AU: Residential Property Prices

Mon Jun 18 20:30:00 CDT 2018

Actual Previous
Q/Q percent change -0.7% 1.0%
Yr/Yr. percent change 2.0% 5.0%

Australia's residential property price index fell 0.7 percent on the quarter in the three months to March, weakening from an increase of 1.0 percent in the three months to December. Year-on-year growth in the index slowed from 5.0 percent to 2.0 percent. The headline index is a weighted average of house prices for the capital cities of Australia's eight states and territories, with prices falling on the last quarter the five of these cities.

Prices fell in Sydney, the largest city, for a third consecutive quarter for the first time since 2008, down 1.2 percent on the quarter after declines of 0.1 percent and 1.4 percent in the two previous quarters. Prices in Sydney also fell on the year for the first time since 2011, down 0.5 percent after an increase of 3.8 percent previously. House prices in Melbourne, the second largest city, fell for the first time since 2012, down 0.6 percent on the quarter after an increase of 2.6 percent previously, with year-on-year growth slowing from 10.2 percent to 6.2 percent. House prices also fell on the quarter in Brisbane, Perth, and Darwin, offset by increases in Adelaide, Hobart, and Canberra.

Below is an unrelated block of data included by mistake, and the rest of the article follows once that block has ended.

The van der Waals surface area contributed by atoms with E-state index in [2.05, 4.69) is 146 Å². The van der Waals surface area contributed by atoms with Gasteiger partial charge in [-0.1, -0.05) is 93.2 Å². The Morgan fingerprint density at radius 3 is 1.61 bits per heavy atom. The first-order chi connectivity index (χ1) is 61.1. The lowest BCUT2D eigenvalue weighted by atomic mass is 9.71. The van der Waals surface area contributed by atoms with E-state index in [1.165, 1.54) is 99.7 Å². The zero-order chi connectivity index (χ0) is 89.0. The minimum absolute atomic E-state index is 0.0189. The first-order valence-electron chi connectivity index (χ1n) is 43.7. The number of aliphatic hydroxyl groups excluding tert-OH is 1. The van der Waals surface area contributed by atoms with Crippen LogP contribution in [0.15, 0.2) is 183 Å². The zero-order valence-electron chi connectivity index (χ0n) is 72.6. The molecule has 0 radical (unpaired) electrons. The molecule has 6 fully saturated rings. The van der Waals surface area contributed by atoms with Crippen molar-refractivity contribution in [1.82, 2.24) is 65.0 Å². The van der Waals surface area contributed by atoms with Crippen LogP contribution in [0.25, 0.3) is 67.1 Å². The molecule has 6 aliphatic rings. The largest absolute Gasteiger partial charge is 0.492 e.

Today's data are consistent with other indicators pointing to a slowdown in Australia's residential property market, with officials from the statistics bureau and the Reserve Bank of Australia citing the impact of tighter regulatory conditions that have curbed lending to property investors. Officials at the RBA, however, remain concerned that household debt levels are still too high and may reduce the scope for consumer spending to strengthen.

Residential Property Prices provide estimates of changes in housing prices in each of the eight capital cities of Australia along with a weighted average of the eight.

Home values affect much in the economy, especially the housing and consumer sectors. Periods of rising home values encourage new construction while periods of soft home prices can damp housing starts. Changes in home values play key roles in consumer spending and in consumer financial health. Rising prices increase consumers' ability to spend, based on wealth effects and from being able to draw upon expanding home equity lines of credit.